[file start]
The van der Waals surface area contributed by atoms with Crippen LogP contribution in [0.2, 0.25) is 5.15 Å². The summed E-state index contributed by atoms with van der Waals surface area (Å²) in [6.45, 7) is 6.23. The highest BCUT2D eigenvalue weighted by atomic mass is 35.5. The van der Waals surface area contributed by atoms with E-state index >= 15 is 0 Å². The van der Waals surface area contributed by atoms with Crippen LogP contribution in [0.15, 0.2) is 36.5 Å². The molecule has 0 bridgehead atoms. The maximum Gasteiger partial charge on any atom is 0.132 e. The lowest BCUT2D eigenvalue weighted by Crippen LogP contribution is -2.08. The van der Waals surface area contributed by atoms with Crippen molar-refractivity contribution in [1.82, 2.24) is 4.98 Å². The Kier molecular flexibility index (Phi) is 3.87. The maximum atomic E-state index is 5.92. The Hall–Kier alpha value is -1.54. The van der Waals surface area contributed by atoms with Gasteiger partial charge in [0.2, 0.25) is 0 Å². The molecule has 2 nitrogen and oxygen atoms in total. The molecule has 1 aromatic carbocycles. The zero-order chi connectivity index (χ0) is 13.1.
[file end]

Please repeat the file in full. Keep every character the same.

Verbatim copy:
The van der Waals surface area contributed by atoms with Crippen LogP contribution in [0.2, 0.25) is 5.15 Å². The summed E-state index contributed by atoms with van der Waals surface area (Å²) in [6.45, 7) is 6.23. The highest BCUT2D eigenvalue weighted by atomic mass is 35.5. The van der Waals surface area contributed by atoms with E-state index >= 15 is 0 Å². The van der Waals surface area contributed by atoms with Crippen LogP contribution in [0.15, 0.2) is 36.5 Å². The molecule has 0 bridgehead atoms. The maximum Gasteiger partial charge on any atom is 0.132 e. The lowest BCUT2D eigenvalue weighted by Crippen LogP contribution is -2.08. The van der Waals surface area contributed by atoms with Crippen molar-refractivity contribution in [1.82, 2.24) is 4.98 Å². The Kier molecular flexibility index (Phi) is 3.87. The maximum atomic E-state index is 5.92. The Hall–Kier alpha value is -1.54. The van der Waals surface area contributed by atoms with Gasteiger partial charge in [0.2, 0.25) is 0 Å². The molecule has 2 nitrogen and oxygen atoms in total. The molecule has 1 aromatic carbocycles. The zero-order chi connectivity index (χ0) is 13.1.